A harp is among the instruments, and there are about 30 musicians. At times it seemed as if Mr. Levi intentionally modulated the volume perhaps owing to the enclosed theatre, or the flies may have caught up the sound. If tho bandmaster remains in vaudeville, and there is no doubt he may if he so wills, a bell shaped sounding board or shell might be utilized. Mr. Levi's personality and musicianlv interest are items. He directs the pieces, and also sings them.
Mr. Levi has brought together an excellent musical organization, which he controls easily and gracefully, without effort. Best of all, however, is the bandmaster's program. There is plenty of variety to the numbers, with the classical tabooed. For encores, Mr. Levi has selections which carry comedy in the direction and the music. Perhaps the "Pizzicato" number is the best example. At no time is the same tempo maintained for over four bars, with full and quick stops, the conductor keeping the reeds and brasses continually on the alert for the baton. Another is the "Whistler and His Dog." A piece called "The Coon Band Contest" has the prettiest orchestration ever listened to, and there is a ballad which brings an individual encore for Herbert L. Clarke, the cornet soloist. Mr. Clarke is an exceptional cornetist. His instrument never becomes brassy, and he brings his tones out clearly and smoothlv. "Uncle Tom's Cabin," a medley of Southern airs, with "My Old Kentucky Home" favored, scored strongly, and "Reuben and the Maid" was the last of ten selections.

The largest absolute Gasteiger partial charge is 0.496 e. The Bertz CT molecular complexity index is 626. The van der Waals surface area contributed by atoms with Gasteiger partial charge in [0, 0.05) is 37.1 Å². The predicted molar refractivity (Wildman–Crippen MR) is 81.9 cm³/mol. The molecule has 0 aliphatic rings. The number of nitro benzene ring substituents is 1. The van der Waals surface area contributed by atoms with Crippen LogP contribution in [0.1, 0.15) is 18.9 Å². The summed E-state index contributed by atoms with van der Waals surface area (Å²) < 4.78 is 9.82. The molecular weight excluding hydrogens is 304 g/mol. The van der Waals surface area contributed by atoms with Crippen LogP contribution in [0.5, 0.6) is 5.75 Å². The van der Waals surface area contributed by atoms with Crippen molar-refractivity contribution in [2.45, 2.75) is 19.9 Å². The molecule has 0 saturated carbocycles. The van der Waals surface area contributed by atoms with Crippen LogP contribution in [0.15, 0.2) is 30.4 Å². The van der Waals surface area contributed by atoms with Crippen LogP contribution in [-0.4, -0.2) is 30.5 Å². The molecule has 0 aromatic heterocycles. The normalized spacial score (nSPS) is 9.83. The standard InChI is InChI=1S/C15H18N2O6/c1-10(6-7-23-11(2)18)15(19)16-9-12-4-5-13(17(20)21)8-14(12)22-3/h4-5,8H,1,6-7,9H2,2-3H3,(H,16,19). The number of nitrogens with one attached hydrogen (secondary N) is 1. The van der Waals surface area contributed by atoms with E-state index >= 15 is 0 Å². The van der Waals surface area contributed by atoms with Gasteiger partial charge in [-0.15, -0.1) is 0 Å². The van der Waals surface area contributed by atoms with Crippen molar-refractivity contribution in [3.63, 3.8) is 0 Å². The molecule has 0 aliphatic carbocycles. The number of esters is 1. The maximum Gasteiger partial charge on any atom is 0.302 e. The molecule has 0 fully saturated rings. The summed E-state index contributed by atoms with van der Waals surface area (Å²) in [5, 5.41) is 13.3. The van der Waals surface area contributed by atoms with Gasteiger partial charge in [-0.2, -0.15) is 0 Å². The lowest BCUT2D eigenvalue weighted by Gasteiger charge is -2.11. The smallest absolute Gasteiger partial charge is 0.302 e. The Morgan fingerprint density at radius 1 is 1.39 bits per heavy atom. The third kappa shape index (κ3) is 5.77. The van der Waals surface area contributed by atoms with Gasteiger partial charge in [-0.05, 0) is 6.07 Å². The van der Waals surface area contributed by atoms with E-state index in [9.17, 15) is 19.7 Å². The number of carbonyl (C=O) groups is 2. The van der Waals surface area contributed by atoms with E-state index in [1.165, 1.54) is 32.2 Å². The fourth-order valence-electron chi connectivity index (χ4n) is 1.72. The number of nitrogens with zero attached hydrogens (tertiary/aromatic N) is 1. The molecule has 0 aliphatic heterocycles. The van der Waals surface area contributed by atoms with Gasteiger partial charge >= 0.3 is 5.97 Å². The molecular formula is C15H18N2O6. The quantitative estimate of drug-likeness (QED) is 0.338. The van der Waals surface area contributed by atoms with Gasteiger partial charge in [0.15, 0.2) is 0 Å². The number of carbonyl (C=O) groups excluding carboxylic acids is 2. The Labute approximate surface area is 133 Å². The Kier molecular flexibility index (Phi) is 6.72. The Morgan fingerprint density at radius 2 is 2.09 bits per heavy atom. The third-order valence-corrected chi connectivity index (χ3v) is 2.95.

Mr. Levi could have had his band playing much longer, but he wisely stopped, leaving the audience anxious for more.
The audience liked Mr. Levi and his band from the opening selection, "The Rocky Road to Dublin," followed for an encore by "Cherry." It is a good band, and is giving the kind of music the people enjoy. Vaudeville ought to secure it as an attraction for a long time.
Variety 8:1 (08/03/1907)